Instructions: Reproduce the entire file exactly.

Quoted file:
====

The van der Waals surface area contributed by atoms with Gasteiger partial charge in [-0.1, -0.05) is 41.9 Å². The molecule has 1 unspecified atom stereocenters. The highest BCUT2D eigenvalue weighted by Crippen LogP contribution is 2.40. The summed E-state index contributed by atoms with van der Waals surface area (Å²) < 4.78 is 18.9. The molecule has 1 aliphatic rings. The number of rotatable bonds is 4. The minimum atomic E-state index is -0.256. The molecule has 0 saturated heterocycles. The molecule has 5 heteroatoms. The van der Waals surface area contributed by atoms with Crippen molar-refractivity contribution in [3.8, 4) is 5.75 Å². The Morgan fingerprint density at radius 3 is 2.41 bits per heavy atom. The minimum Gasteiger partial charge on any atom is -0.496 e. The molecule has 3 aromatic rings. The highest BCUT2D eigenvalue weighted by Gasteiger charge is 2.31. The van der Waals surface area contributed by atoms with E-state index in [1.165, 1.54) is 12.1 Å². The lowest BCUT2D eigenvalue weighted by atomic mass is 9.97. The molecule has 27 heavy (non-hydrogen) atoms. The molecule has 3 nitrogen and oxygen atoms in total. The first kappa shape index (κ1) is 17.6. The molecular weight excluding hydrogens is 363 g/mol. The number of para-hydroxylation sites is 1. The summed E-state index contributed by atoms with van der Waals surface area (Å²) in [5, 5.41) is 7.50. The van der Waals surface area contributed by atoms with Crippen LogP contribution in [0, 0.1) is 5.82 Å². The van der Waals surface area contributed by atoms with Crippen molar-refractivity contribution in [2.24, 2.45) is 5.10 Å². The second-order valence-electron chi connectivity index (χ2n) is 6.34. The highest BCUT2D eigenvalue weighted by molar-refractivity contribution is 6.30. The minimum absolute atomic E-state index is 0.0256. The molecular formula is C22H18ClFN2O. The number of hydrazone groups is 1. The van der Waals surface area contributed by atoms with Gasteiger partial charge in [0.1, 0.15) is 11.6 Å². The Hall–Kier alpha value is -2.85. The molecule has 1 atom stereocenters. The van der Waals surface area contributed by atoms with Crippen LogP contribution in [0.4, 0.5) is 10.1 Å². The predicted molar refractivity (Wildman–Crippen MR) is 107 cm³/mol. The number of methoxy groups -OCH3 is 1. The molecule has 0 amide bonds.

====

The van der Waals surface area contributed by atoms with Gasteiger partial charge in [-0.1, -0.05) is 41.9 Å². The molecule has 1 unspecified atom stereocenters. The highest BCUT2D eigenvalue weighted by Crippen LogP contribution is 2.40. The summed E-state index contributed by atoms with van der Waals surface area (Å²) < 4.78 is 18.9. The molecule has 1 aliphatic rings. The number of rotatable bonds is 4. The minimum atomic E-state index is -0.256. The molecule has 0 saturated heterocycles. The molecule has 5 heteroatoms. The van der Waals surface area contributed by atoms with Crippen molar-refractivity contribution in [3.8, 4) is 5.75 Å². The Morgan fingerprint density at radius 3 is 2.41 bits per heavy atom. The minimum Gasteiger partial charge on any atom is -0.496 e. The molecule has 3 aromatic rings. The highest BCUT2D eigenvalue weighted by Gasteiger charge is 2.31. The van der Waals surface area contributed by atoms with E-state index in [1.165, 1.54) is 12.1 Å². The lowest BCUT2D eigenvalue weighted by atomic mass is 9.97. The molecule has 27 heavy (non-hydrogen) atoms. The molecule has 3 nitrogen and oxygen atoms in total. The first kappa shape index (κ1) is 17.6. The molecular weight excluding hydrogens is 363 g/mol. The number of para-hydroxylation sites is 1. The summed E-state index contributed by atoms with van der Waals surface area (Å²) in [5, 5.41) is 7.50. The van der Waals surface area contributed by atoms with Crippen LogP contribution in [0, 0.1) is 5.82 Å². The van der Waals surface area contributed by atoms with Crippen molar-refractivity contribution in [2.24, 2.45) is 5.10 Å². The second-order valence-electron chi connectivity index (χ2n) is 6.34. The highest BCUT2D eigenvalue weighted by molar-refractivity contribution is 6.30. The minimum absolute atomic E-state index is 0.0256. The molecular formula is C22H18ClFN2O. The number of hydrazone groups is 1. The van der Waals surface area contributed by atoms with Gasteiger partial charge in [0.1, 0.15) is 11.6 Å². The Hall–Kier alpha value is -2.85. The molecule has 1 atom stereocenters. The van der Waals surface area contributed by atoms with Crippen LogP contribution in [0.4, 0.5) is 10.1 Å². The predicted molar refractivity (Wildman–Crippen MR) is 107 cm³/mol. The number of methoxy groups -OCH3 is 1. The molecule has 0 amide bonds.